Fie, Foh, and Fum FIFA in the dumps

The victor and the vanquished… Sepp Blatter with Prince Ali bin al-Hussein (left) during the 65th FIFA Congress in Zurich, Switzerland. Blatter was re-elected for a fifth term after he polled 133 votes to Prince Ali’s 73. The 39-year-old challenger could have taken the contest to a potential second round, but he withdrew.-AP The victor and the vanquished… Sepp Blatter with Prince Ali bin al-Hussein (left) during the 65th FIFA Congress in Zurich, Switzerland. Blatter was re-elected for a fifth term after he polled 133 votes to Prince Ali’s 73. The 39-year-old challenger could have taken the contest to a potential second round, but he withdrew.

All this depressing chicanery goes back to not just the 20-odd years the Americans are investigating, but to 1974 when the abominable Joao Havelange bribed his way to succeeding Stanley Rous as President of FIFA, writes Brian Glanville.

Well, what did we expect? Over the whole depressing proceedings, both in the United States, where the FBI inquest unearthed so scandalously much, and in Zurich, where despite ferocious pressure and criticism Sepp Blatter was predictably re-elected for a fifth abysmal term. Prince Ali of Jordan clearly felt it not worth the bother of enacting the re-run to which he was entitled after such a huge defeat — 133 to 73 votes pro-Blatter, which left the Swiss a mere seven short of the 2/3 majority.

The Africans and Asians all clung to their financial advantages. Huge sums of money, we know, go to those various countries and though allegedly it is badly needed for them to develop their football, more sceptical voices suggest that much of the money is creamed off by dishonest and greedy officials.

Before the election, we heard certain African leaders praising Blatter in almost messianic terms.

It was not even as if UEFA, the European body, with its uninspiring leader Michel Platini (though at least he asked Blatter to resign), suddenly and belatedly coming out as anti-Blatter, was wholly embraced by Europe. Russia, who in one dubious way or another have secured the 2018 World Cup, have every intention of keeping it, with Putin, who himself presides over what an American woman diplomat has described as a mafia country endemic with exploitation and cruel repression, striking a high moralistic attitude, condemning the Americans for intervening in matters which, he insists, do not concern them.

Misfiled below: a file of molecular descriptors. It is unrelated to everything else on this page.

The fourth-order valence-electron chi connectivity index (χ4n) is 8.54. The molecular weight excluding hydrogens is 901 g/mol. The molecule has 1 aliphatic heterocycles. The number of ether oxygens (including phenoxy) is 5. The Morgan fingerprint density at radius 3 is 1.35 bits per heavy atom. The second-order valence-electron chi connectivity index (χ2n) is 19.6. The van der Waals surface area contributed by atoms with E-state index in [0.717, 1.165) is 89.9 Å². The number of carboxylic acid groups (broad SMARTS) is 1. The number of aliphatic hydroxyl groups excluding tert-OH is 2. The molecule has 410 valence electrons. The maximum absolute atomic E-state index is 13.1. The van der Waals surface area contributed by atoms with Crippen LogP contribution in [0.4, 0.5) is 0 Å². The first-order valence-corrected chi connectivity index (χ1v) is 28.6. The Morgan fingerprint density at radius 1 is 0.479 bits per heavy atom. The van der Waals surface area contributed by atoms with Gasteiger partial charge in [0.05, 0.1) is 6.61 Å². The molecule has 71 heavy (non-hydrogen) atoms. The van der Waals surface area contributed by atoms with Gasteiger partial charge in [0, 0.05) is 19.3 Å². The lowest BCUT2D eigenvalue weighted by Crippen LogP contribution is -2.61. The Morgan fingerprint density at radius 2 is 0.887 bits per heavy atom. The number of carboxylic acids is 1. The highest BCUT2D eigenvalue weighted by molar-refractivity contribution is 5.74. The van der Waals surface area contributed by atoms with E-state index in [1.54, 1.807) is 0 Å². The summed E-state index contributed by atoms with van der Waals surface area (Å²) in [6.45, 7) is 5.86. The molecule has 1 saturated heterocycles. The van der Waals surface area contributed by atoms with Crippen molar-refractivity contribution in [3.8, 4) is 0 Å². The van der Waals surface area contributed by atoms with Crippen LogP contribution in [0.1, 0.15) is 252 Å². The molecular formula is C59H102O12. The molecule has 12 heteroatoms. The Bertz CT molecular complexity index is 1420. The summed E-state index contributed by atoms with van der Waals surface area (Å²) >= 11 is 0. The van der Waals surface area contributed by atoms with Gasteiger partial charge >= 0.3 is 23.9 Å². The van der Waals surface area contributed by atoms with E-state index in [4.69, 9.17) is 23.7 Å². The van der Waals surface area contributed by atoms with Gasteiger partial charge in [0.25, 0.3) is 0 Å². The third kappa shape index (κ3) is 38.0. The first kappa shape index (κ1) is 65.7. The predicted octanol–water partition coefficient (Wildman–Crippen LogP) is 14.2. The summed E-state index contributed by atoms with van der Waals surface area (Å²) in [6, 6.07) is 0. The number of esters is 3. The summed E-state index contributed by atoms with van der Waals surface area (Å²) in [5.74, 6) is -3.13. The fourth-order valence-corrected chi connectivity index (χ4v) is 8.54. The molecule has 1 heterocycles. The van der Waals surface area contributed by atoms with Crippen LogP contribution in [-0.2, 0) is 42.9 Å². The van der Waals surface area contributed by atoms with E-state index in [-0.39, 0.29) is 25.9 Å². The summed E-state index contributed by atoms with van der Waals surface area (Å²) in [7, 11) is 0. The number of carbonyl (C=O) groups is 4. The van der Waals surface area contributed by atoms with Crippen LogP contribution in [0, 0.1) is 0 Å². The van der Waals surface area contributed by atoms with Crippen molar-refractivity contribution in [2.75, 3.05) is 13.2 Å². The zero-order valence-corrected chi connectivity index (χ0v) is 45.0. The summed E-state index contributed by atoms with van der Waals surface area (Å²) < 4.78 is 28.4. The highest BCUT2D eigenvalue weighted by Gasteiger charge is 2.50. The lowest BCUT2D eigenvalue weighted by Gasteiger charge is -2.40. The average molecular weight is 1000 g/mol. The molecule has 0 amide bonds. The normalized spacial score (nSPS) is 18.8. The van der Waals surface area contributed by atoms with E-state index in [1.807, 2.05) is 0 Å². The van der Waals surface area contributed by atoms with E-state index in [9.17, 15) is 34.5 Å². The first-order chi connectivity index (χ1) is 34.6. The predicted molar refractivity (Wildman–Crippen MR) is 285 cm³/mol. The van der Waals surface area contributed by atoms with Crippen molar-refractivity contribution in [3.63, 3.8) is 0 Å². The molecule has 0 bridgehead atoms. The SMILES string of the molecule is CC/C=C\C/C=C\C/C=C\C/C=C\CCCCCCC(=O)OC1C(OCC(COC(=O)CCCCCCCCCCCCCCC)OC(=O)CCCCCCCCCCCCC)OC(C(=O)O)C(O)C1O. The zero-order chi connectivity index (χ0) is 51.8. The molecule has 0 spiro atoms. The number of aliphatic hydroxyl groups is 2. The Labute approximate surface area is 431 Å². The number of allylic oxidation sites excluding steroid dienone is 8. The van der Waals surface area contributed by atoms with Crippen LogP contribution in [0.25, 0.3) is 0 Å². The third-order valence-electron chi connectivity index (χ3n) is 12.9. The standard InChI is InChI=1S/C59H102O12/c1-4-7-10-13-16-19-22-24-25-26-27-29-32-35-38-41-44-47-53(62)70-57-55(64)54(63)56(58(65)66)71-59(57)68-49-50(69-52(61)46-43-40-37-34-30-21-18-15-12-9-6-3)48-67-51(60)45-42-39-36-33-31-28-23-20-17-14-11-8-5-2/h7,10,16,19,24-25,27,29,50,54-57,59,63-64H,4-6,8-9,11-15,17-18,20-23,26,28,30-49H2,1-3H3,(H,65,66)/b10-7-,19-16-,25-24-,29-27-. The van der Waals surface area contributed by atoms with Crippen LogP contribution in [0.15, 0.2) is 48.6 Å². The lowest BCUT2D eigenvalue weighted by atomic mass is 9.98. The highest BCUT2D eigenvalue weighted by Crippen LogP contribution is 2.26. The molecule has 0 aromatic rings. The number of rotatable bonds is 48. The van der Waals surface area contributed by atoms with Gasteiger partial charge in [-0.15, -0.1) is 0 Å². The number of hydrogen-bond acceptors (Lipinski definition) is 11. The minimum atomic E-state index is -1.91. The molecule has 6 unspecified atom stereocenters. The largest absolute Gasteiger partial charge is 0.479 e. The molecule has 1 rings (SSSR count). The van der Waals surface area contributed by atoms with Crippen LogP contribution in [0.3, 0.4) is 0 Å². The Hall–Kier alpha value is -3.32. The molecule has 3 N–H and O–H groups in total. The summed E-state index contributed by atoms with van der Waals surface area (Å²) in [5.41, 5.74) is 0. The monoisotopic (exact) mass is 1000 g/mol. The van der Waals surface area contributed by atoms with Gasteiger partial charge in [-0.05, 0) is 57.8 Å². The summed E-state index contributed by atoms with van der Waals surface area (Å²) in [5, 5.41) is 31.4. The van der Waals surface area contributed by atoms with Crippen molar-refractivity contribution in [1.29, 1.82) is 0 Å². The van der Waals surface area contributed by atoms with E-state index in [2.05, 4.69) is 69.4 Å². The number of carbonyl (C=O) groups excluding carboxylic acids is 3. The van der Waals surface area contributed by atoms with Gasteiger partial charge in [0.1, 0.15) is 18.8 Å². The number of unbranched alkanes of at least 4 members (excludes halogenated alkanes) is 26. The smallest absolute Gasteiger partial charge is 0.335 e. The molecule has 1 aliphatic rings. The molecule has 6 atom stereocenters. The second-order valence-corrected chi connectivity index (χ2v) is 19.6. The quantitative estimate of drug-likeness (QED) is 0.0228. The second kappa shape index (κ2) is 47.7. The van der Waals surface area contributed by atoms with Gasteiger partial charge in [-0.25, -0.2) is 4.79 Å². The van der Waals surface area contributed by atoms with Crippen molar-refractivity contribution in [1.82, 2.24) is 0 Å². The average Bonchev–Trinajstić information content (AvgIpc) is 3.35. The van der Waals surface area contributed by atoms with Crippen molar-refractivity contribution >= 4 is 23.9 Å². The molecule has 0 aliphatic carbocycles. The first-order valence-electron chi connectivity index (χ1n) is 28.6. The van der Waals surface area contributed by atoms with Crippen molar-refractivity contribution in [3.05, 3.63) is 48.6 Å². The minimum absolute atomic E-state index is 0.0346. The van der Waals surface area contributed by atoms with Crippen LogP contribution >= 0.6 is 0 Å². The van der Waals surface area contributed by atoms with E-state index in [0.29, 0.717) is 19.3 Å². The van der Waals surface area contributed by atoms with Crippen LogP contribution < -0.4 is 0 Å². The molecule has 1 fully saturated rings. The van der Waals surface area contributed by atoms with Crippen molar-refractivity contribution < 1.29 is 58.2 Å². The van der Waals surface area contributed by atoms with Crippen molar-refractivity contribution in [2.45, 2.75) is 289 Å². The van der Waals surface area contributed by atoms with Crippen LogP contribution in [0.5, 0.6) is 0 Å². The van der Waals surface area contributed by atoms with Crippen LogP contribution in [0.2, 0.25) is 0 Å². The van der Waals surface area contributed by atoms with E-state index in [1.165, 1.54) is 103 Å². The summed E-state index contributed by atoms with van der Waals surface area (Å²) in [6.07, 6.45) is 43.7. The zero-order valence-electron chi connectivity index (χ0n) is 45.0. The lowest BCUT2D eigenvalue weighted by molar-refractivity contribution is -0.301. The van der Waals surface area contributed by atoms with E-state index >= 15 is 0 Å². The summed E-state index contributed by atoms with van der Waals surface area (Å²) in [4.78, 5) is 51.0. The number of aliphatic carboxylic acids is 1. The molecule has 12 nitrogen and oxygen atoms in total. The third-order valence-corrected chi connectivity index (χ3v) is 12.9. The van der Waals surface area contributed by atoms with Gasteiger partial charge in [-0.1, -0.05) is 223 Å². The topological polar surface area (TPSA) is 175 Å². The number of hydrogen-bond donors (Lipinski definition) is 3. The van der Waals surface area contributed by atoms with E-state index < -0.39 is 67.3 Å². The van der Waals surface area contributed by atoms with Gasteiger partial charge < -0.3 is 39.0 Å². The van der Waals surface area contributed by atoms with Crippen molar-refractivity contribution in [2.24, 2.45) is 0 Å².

And indeed, you might think it quite an irony that the USA, a mighty international power but still very much a lesser soccer force, should be the country that has now so decisively put the cat among the pigeons. Platini may now have made the right noises but he has for long been a tarnished figure. Voting in his UEFA capacity for Qatar as a World Cup host, initially when the tournament was due to take place in the 50-degree centigrade of summer, then, deplorably going along with its transfer to the European winter, thus utterly betraying his European trust and subjecting its clubs’ season to appalling disruption.

I don’t believe Platini was bribed. Though the word is, and it hasn’t been denied, that he was heavily leaned on by the then France president, Sarkozy, who wanted Qatar’s mineral resources.